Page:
Universiteit Leiden

nl en

Lawyers' risks: crown witness cases and extra secure communication tools

How can we guarantee the safety of the crown witness scheme for both crown witnesses and lawyers? How can we ensure that online conversations between lawyers and their clients remain confidential? And what are the risks of extra secure communication tools?

On the instructions of the Netherlands Bar Association (NOvA), a research team from the Criminal Law Department conducted two studies: one on the impact of expanding the crown witness scheme on the lawyers’ safety and the other on lawyers’ use of extra secure communication tools. For both studies, the team of academics interviewed lawyers, former and current deans of Bar Associations and staff at the Dutch Public Prosecution Service and Netherlands Forensic Institute. They also explored the situation in countries including Italy, France and the US. The studies were completed in October 2023 and the study on extra secure communication tools was published (in Dutch) on 4 April 2024.

Crown witness safety

The crown witness study has shown that assisting crown witnesses can have a major impact on lawyers’ safety and how they carry out their work. That impact first came to light during the Marengo case, with the shocking murders of Reduan B. (the brother of a key witness), lawyer Derk Wiersum and confidential advisor Peter R. de Vries. Crown lawyers and their immediate contacts have been subject to threats and drastic security measures in other cases as well. As a result, the study has shown that only a limited number of lawyers are currently willing to assist crown witnesses.

Partly following input from other countries, the researchers therefore recommend only using crown witnesses when the safety of all involved parties – including lawyers assisting crown witnesses – can be adequately guaranteed. The researchers argue that this safeguard is essential before the crown witness scheme can be expanded.

Op dit moment is de kroongetuigenregeling alleen bedoeld om mensen die van een zwaar misdrijf worden verdacht over de streep te trekken om als kroongetuige te getuigen tegen andere verdachten. The outgoing Dutch Minister of Justice and Security, Dilan Yeşilgöz-Zegerius, also wants to enable criminals suspected of lesser crimes (known as 'small fish') to become crown witnesses.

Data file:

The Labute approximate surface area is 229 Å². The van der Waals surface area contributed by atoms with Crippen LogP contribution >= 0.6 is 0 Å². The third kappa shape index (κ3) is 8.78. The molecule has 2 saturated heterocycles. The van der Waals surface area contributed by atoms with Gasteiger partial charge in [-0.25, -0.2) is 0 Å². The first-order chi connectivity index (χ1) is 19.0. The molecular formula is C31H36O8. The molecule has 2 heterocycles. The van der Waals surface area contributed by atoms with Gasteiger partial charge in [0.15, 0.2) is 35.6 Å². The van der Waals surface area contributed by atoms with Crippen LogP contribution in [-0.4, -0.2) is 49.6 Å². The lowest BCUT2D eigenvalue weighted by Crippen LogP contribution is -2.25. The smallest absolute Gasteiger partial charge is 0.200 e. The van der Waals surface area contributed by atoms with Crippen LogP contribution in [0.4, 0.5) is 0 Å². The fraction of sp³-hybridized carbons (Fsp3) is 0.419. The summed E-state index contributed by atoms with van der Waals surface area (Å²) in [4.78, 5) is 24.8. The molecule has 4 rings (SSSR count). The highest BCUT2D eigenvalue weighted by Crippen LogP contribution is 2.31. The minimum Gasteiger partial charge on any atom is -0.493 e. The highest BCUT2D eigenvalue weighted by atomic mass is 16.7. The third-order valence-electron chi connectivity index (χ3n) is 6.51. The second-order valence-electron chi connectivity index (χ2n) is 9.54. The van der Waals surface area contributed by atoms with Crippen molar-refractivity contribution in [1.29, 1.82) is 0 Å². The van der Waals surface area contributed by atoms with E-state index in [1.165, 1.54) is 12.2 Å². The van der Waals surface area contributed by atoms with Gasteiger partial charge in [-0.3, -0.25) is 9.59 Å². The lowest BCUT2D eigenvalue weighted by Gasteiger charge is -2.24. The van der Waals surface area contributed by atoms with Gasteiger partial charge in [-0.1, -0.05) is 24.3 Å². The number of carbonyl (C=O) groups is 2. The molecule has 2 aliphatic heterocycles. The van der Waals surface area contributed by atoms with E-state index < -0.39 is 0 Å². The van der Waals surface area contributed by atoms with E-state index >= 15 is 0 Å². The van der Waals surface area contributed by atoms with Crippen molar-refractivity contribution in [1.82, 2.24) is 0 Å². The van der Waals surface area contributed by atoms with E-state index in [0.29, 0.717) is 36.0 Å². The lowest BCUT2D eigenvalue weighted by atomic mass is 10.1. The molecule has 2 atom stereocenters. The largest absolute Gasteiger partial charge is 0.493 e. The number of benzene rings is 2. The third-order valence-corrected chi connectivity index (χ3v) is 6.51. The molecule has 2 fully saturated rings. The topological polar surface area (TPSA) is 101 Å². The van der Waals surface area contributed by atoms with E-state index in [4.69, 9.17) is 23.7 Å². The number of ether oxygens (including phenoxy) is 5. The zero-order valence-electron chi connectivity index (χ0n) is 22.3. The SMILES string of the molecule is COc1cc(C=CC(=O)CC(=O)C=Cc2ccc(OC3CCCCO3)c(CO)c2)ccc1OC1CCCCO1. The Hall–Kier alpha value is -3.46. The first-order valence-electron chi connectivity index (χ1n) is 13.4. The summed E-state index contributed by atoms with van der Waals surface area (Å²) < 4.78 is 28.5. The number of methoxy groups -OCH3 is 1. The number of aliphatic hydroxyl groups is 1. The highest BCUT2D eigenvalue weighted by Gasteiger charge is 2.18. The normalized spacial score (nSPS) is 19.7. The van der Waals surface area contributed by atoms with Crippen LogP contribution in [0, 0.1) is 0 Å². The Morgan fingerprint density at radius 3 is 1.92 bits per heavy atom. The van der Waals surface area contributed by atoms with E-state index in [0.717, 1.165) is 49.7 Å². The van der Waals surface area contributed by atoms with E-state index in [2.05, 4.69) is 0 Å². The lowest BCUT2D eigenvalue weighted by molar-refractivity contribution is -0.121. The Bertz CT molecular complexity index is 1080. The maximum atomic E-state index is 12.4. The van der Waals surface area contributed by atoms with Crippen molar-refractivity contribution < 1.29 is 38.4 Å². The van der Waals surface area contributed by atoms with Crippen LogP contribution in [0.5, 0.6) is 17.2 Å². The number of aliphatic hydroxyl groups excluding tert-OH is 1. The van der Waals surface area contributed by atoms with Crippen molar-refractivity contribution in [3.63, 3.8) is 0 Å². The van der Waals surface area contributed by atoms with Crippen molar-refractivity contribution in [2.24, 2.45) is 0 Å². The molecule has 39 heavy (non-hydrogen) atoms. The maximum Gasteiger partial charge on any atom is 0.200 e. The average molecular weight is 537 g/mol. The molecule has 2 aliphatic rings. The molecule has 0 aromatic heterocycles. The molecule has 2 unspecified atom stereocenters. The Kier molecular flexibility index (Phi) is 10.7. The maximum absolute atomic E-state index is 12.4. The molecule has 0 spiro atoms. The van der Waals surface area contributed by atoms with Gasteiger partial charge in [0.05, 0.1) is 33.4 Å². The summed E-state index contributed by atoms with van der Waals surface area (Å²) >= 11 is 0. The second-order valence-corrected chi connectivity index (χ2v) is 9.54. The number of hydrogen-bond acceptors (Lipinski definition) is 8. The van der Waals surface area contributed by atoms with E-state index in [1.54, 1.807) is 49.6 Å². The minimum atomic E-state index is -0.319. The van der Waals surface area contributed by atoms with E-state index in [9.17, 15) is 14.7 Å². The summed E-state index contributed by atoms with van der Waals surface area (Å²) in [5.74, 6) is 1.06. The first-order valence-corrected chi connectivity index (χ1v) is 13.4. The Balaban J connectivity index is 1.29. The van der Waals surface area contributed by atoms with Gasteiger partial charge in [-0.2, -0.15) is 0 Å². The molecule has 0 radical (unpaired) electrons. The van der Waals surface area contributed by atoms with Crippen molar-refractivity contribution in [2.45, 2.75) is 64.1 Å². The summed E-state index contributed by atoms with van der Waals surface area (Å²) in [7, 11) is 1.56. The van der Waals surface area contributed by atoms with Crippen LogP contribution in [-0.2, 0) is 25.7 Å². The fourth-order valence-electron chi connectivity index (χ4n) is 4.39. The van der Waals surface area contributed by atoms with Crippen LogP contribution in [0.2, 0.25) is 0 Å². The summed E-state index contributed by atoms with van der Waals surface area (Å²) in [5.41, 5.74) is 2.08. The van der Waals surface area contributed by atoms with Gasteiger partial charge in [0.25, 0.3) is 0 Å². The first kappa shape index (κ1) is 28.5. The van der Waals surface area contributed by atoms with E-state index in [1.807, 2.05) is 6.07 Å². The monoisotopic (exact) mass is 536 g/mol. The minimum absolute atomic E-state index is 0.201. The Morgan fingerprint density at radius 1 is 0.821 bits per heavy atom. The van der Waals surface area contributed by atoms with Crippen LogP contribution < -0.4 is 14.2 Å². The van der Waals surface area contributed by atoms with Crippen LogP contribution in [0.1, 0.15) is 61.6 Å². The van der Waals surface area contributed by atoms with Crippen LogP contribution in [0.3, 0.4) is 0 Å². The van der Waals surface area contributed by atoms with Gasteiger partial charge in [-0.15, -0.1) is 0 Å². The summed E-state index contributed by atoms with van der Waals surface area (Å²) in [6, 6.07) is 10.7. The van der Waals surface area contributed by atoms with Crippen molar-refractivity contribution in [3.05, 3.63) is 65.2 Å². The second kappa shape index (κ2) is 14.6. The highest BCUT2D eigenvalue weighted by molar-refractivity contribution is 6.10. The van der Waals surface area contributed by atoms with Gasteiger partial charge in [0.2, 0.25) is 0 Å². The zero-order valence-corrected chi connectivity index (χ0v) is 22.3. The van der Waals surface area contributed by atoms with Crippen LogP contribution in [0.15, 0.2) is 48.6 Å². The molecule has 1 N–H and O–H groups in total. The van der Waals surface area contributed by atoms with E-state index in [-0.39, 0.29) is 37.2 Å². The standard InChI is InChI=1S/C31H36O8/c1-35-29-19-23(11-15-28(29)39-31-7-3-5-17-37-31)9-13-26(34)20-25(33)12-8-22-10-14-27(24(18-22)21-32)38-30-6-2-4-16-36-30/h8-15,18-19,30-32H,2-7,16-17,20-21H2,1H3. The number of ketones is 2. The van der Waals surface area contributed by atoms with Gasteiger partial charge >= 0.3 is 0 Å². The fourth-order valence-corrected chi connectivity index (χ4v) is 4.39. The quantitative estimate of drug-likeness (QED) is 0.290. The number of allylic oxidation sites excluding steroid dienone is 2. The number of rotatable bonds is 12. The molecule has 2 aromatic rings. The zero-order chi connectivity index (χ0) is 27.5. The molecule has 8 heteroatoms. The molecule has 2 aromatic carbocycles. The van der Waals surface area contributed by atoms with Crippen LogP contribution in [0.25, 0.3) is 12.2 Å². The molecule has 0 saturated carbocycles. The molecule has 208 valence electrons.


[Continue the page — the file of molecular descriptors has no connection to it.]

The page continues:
In addition, the researchers stress the importance of crown witnesses having access to proper legal assistance and that there are enough lawyers willing to assist them.

Extra secure communication tools

The study on extra secure communication tools has highlighted lawyers’ awareness of the importance of confidentiality. Clients should be able to communicate with their lawyers in confidence and without interference from the outside world. And vice versa: lawyers should be able to guarantee confidentiality by not sharing information about their discussions with clients with the outside world. For some lawyers, this is reason enough to opt for extra secure communication tools such as chat applications, extra secure email services and crypto phones. The study did not reveal that lawyers experience pressure or coercion concerning the use of extra secure communication tools.

However, the use of extra secure communication tools can involve risks as it may compromise lawyers’ integrity and independence, for instance. The researchers foresee the greatest risks for the confidentiality of lawyer-client communications. In order to ensure confidential communication between clients and their lawyers, it should be immediately clear to investigative organisations such as the Dutch Public Prosecution Service that this type of confidential information is at stake. The researchers advise both legal professionals and the government to look into technical methods of ensuring that confidential communication remains confidential. Their suggestions include using email recognition and setting up a specific email platform for lawyers.

This website uses cookies.  More information.